Networking

WiMAX's slow rollout may be technical

There have been all sorts of possible explanations as to why WiMAX is not readily available. Some recent news may very well point to the real reason for the slow rollout. Quite simply, everyone is having problems trying to get "big enough pipes" to the cell towers.

There have been all sorts of possible explanations as to why WiMAX is not readily available. Most refer to business plans and political issues. Some recent news may very well point to the real reason for the slow rollout. Quite simply, providers are having problems trying to get "big enough pipes" to the cell towers. The InfoWorld article, "Backhaul woes slow Sprint's WiMAX rollout," mentions:

"What's holding Sprint back is simply the logistics of building the network, and specifically the problem of provisioning "backhaul" connections to the Internet. Mobile operators typically lease T-1 lines from their cell sites for these backhaul links, but those lines only provide 1.5Mbps. WiMax is designed to deliver more than that to every subscriber."

Existing cell tower bandwidth

Some history might be in order here. A typical cell tower that was in a fairly active area would have 3 to 4 T1s aggregate bandwidth. If that particular tower was upgraded to 3G then usually one or two more T1's were added to the mix, bringing the total bandwidth to approximately 9Mbps.

Bandwidth and range advertised by WiMAX

WiMAX has a theoretical maximum bandwidth of 75Mbps using 64QAM 3/4 modulation. WiMAX has a theoretical maximum range of 31 miles with a direct line of sight. It's not too hard to see why WiMAX backhaul may become a real issue. Requiring almost ten times the bandwidth that exists at each cell tower is a very significant increase. I also wonder if the increased range was factored in. A larger coverage area does not increase the bandwidth required per user, but it does increase the aggregate bandwidth as more users could be in each cell's coverage area.

What's the solution?

As a network engineer, increasing bandwidth to a facility is my bread and butter. A typical solution is to jump up to the next T-carrier, which in this case would be a T3. The bandwidth supplied by a T3 is approximately 45Mbps. One challenge with T3 cabling is that it's not just your simple two twisted pairs of wire anymore. The copper solution for T3 is a pair of coaxial cables -- one to transmit and one to receive -- with BNC connectors. Another challenge is that T3 signals can only run short distances -- standard distance is 380m-over copper.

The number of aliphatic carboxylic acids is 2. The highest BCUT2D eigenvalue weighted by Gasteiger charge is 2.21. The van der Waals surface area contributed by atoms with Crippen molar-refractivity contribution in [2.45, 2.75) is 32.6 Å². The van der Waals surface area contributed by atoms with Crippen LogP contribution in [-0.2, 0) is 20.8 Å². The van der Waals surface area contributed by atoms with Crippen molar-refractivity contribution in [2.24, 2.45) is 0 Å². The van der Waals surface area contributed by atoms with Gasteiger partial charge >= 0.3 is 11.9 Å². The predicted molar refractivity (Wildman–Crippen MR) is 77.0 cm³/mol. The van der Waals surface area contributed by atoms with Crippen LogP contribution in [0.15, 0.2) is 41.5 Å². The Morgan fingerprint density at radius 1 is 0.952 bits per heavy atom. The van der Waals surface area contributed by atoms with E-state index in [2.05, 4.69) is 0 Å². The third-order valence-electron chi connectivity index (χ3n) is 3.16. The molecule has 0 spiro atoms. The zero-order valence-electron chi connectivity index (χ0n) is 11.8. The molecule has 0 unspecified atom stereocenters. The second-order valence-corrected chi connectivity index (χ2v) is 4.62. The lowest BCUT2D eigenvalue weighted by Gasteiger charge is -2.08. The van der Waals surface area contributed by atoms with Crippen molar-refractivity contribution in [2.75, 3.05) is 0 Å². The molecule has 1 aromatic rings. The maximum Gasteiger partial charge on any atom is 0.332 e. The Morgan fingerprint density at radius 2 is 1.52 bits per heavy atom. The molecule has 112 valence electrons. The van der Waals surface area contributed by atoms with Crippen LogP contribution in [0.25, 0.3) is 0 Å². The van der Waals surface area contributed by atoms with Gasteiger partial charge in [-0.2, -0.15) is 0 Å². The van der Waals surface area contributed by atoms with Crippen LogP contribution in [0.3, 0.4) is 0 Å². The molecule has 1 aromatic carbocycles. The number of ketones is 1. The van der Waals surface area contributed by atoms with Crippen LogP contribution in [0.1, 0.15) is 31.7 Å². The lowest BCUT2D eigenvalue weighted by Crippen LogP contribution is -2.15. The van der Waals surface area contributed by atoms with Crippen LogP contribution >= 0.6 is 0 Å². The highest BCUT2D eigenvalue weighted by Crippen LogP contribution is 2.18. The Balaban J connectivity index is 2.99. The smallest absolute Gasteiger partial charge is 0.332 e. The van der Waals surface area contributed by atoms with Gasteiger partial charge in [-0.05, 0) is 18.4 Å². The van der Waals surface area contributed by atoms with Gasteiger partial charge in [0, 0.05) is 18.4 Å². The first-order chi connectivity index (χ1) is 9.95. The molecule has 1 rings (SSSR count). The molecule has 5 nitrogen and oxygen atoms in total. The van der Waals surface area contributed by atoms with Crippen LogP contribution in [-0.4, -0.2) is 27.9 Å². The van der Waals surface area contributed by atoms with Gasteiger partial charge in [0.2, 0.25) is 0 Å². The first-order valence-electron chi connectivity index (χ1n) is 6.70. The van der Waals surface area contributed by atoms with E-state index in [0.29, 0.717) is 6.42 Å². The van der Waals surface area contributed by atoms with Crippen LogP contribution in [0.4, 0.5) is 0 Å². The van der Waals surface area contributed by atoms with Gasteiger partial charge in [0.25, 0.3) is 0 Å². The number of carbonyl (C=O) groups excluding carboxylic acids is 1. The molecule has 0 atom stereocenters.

Service providers are well aware of this and now have two challenges to overcome, increased bandwidth needs and expensive circuit extension challenges. There are two viable approaches being considered, and ultimately, it appears the answer will be a combination of both.

Since there is still some question as to what the ultimate bandwidth requirements will be, the logical choice is to just run fiber circuits to the cell tower. That will allow almost unlimited bandwidth, if implemented properly, by having extra dark fiber. There is major sticker shock with this approach, though. I have heard figures in the range of US$50,000 to $100,000 to run fiber to the cell tower, and that dollar amount is based on having a fiber network reasonably close to the cell tower.

A more logical and cost-effective approach would be to use microwave backhaul instead of fiber or even a composite of both. For example, one topology would have each remote cell tower connecting to a centrally located cell tower via an OC-3 microwave link. The distribution cell tower would be chosen or located so as to facilitate quality microwave links with all of the remote cell towers as well as the most cost-effective fiber run to the system's fiber network.

One interesting tidbit about this topic is that the rest of the world is significantly ahead of the U.S. when it comes to using microwave links for network backhaul. According to that same InfoWorld article: